There are six things the Lord hates, seven that are detestable to him: haughty eyes, a lying tongue, hands that shed innocent blood, a heart that devises wicked schemes, feet that are quick to rush into evil, a false witness who pours out lies and a person who stirs up conflict in the community. (Proverbs 6:16-19)

Interestingly, these verses differentiate between “a lying tongue” and “a false witness who pours out lies.” The Lord was so vehemently against lies in general and false witness (gossiping, lying in court, lying in a way that hurts others) that Proverbs includes them as two out of seven things that the Lord hates.

You belong to your father, the devil, and you want to carry out your father’s desires. He was a murderer from the beginning, not holding to the truth, for there is no truth in him. When he lies, he speaks his native language, for he is a liar and the father of lies. (John 8:44)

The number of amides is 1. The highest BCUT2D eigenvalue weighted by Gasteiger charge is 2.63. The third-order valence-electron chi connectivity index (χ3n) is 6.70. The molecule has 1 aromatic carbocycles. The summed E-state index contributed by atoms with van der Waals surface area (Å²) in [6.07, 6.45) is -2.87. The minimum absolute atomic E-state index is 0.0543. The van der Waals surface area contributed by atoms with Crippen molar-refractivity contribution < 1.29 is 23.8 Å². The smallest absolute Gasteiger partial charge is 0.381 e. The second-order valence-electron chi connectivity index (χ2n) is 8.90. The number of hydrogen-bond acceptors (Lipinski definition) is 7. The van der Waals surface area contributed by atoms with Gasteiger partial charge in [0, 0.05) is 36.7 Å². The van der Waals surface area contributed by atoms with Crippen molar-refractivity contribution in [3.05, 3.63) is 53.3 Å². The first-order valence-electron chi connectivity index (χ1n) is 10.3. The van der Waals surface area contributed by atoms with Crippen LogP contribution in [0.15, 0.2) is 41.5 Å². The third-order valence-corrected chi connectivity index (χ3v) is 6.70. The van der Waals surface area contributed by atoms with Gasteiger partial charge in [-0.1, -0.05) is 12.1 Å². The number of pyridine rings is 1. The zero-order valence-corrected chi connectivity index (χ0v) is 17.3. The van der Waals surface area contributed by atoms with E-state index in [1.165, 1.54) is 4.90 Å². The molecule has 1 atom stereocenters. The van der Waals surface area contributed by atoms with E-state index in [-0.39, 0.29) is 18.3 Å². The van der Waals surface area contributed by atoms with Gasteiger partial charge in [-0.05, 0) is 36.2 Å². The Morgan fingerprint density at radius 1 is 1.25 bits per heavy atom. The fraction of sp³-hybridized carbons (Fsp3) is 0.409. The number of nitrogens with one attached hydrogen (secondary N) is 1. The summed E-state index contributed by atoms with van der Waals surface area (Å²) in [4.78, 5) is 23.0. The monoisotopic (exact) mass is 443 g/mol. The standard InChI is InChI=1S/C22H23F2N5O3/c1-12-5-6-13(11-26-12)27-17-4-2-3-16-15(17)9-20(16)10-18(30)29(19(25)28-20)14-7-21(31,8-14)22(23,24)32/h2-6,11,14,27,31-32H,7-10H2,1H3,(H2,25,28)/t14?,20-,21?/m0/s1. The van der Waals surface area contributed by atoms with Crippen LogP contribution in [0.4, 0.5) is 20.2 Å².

These harsh words from Jesus were directed toward Pharisees who were accusing him of lying about His identity, and claiming they were true followers of God. The important part for us to note, however, is what Jesus says about the devil.

Jesus calls the devil “the father of lies” and He says that those who lie “belong to [their] father, the devil.” If lies are directly related to the devil, we had better take note.

But the cowardly, the unbelieving, the vile, the murderers, the sexually immoral, those who practice magic arts, the idolaters and all liars—they will be consigned to the fiery lake of burning sulfur. This is the second death. (Revelation 21:8)

This passage follows a beautiful description of the new heaven and the new earth, where there will be “no more death or mourning or crying or pain” (Revelation 21:4). However, there are some who will not be welcome, including all liars. God finds lying a lake-of-burning-sulfur-worthy offense.